Last year, 57 people from 18 U.S. states, as well as Kenya, Brazil, Canada, Venezuela and the UK, came to Brooklyn to take part in the Institute. In addition to daily dance and conditioning classes, they attended workshops in asset mapping, creating public dialogues, principles of effective community organizing, undoing racism and generating choreography, text and music. Some company members teach movement classes, while others, like McGregor and Maria Bauman, lead workshops on facilitating dialogue. This year’s Institute will take place in New Orleans.
It’s not unusual for attendees to describe the experience as life-changing. But the company members themselves also find the process moving, particularly when it comes to the non-artists who arrive at the Institute with reservations about their own artistic capabilities. “The Institute takes legislative, social and justice issues and finds artistic ways to address them from a lot of vantage points, and those vantage points come from the people who are in the room,” says McGregor. “Seeing how the Institute opens people’s eyes to the ways in which they can use artistic tools to draw more out of their communities is really amazing. Even though I know how it works, and I’ve done it for the past four years, it’s still magical every time.”
Putting It All Together
Throughout the year, Zollar and company stay busy with many other projects, both as a group and on their own. Last November, they wrapped up a 24-city tour of Les écailles de la mémoire (“The scales of memory”), a collaborative piece with Senegal’s Compagnie Jant-Bi, and in January they set off on another tour of their own work.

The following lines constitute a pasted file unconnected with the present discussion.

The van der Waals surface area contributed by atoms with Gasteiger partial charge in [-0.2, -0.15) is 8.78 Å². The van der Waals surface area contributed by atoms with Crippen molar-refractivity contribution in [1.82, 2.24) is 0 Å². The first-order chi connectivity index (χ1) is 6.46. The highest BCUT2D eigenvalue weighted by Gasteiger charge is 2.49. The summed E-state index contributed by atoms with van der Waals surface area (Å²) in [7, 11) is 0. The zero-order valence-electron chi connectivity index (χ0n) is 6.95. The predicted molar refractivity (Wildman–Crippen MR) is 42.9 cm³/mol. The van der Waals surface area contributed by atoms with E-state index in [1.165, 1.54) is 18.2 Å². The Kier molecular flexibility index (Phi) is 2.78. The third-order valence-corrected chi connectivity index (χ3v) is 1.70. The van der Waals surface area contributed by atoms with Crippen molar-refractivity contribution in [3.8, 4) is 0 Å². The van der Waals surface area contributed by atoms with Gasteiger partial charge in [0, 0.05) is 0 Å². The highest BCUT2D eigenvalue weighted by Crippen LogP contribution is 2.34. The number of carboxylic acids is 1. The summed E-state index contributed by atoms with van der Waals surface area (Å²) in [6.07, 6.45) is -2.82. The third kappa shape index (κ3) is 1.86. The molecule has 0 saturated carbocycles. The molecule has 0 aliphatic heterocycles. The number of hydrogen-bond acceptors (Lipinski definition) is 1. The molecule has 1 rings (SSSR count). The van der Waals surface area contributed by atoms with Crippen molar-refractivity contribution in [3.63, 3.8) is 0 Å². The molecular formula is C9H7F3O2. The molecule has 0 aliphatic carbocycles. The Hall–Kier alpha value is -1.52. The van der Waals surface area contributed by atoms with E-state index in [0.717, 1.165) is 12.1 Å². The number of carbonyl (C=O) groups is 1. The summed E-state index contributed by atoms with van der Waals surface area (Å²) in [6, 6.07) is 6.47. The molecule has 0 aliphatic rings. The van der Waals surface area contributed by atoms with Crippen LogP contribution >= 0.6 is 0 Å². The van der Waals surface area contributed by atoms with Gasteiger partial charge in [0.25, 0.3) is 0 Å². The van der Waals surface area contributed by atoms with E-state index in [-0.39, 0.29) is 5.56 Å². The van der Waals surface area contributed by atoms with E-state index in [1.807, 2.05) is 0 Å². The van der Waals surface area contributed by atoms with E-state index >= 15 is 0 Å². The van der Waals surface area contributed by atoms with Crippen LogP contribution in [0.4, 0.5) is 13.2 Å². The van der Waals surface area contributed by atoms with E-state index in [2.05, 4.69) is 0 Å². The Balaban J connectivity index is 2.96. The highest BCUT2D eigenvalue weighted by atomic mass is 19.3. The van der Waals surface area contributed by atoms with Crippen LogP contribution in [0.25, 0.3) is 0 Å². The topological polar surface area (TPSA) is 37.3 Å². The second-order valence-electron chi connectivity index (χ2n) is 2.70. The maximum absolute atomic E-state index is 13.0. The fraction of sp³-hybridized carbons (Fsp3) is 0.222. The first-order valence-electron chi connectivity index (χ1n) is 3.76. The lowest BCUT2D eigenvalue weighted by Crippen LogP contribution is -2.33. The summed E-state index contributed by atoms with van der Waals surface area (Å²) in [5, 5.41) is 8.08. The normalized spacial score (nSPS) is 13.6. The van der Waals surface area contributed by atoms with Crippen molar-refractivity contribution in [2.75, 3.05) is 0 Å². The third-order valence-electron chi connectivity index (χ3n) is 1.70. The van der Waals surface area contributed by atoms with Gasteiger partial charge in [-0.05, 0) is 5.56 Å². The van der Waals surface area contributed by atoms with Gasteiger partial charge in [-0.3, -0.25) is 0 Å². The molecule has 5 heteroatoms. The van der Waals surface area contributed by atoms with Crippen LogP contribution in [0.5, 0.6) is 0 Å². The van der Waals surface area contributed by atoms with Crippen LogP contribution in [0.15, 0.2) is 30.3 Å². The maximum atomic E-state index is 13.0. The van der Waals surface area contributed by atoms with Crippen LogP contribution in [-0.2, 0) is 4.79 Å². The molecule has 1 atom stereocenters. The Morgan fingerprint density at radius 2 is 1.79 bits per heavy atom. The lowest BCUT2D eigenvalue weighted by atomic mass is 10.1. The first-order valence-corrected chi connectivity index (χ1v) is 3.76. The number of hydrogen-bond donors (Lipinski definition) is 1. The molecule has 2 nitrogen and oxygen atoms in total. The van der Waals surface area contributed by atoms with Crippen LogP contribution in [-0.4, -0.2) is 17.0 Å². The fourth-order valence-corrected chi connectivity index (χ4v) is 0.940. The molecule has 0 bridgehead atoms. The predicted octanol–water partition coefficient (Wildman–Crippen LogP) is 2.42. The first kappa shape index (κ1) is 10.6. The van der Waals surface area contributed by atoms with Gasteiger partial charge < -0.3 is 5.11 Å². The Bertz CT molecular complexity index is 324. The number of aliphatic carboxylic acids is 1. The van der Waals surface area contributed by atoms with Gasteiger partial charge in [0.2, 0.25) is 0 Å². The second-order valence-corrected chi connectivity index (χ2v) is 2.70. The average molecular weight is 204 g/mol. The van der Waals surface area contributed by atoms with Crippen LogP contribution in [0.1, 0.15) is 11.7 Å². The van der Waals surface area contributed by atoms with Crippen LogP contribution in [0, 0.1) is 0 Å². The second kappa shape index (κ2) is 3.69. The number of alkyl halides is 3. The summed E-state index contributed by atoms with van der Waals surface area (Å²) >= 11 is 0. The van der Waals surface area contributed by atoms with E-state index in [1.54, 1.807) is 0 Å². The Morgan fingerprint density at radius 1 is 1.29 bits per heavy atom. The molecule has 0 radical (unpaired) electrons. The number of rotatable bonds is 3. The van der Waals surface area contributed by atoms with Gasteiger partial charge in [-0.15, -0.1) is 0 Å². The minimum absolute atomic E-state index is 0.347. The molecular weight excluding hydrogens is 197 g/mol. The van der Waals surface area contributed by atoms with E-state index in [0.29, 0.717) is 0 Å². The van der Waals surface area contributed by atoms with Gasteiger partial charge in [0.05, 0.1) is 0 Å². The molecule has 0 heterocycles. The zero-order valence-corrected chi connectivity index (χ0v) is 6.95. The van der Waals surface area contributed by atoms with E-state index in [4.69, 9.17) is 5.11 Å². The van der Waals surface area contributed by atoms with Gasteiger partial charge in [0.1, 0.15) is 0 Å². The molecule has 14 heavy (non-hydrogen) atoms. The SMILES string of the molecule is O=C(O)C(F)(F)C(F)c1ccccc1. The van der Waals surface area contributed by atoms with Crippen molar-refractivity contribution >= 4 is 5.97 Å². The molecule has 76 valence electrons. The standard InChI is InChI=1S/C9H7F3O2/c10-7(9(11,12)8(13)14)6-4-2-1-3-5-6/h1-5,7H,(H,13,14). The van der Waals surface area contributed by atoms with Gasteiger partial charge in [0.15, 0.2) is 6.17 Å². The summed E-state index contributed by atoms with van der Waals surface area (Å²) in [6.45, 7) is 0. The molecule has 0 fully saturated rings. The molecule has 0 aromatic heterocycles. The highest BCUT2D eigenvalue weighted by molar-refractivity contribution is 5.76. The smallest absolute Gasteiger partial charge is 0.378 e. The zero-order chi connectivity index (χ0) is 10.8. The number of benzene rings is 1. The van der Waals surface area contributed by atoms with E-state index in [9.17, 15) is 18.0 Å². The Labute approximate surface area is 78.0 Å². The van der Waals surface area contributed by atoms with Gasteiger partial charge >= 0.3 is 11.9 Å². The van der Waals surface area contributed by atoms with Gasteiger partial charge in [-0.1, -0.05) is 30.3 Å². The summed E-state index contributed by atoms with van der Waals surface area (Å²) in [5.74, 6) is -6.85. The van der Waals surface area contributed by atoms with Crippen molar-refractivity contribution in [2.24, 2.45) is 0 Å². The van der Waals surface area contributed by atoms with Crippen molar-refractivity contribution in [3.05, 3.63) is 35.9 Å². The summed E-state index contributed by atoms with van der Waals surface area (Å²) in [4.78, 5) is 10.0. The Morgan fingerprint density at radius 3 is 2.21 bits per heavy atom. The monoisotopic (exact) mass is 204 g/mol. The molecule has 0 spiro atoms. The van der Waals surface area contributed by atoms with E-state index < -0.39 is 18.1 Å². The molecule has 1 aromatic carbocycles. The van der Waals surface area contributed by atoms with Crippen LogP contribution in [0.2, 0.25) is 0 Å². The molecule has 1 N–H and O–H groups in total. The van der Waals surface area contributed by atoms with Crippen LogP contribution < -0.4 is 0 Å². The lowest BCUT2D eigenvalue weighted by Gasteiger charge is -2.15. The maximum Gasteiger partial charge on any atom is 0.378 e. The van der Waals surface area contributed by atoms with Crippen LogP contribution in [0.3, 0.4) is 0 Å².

When touring, company members hold master classes and residencies. At home in Brooklyn, they teach in local schools and have launched a project called B.O.L.D. (Builders, Organizers & Leaders through Dance) to help young people develop leadership and problem-solving skills. Project Next Generation commissions a new work every other year by an emerging female choreographer. Recipients include Bridget L. Moore and Camille A. Brown.
Zollar, meanwhile, can often be found at FSU, where she teaches technique and repertory. She says the job provides balance to her work in New York. For one thing, it allows her the luxury to mold students over several years. “Teaching in New York, you can’t really push the group because you have a population that’s constantly changing,” Zollar says. She adds that the support of fellow faculty members is invaluable. “In Tallahassee I’m working with peers, a lot of whom are older than me. It’s really different from talking to another dancer in my company.”
For the company’s 25th anniversary, Zollar will create at least four evenings of thematically linked work to be performed over a two-year period. The first will be “Zollar: Funny Side Up.” “I deal with a lot of humor and comedy, yet I don’t think that’s how people think of Urban Bush Women,” she says. The other themes are “Zollar: Black Rage and Power,” “Zollar: Uncensored,” covering erotic and sensual work, and another evening based on a capella work.
In the meantime, the company is searching for permanent studio space; its headquarters in Fort Greene, Brooklyn, houses offices only. “That has hindered our ability to do as much as we would like to do,” Zollar admits, adding that the company hopes to get more involved with its own community. “Dance is by nature a communal form,” says Zollar. “And dance is part of community building. It’s part of keeping the cultures of communities connected.”
Michelle Vellucci is a freelance writer in New York City.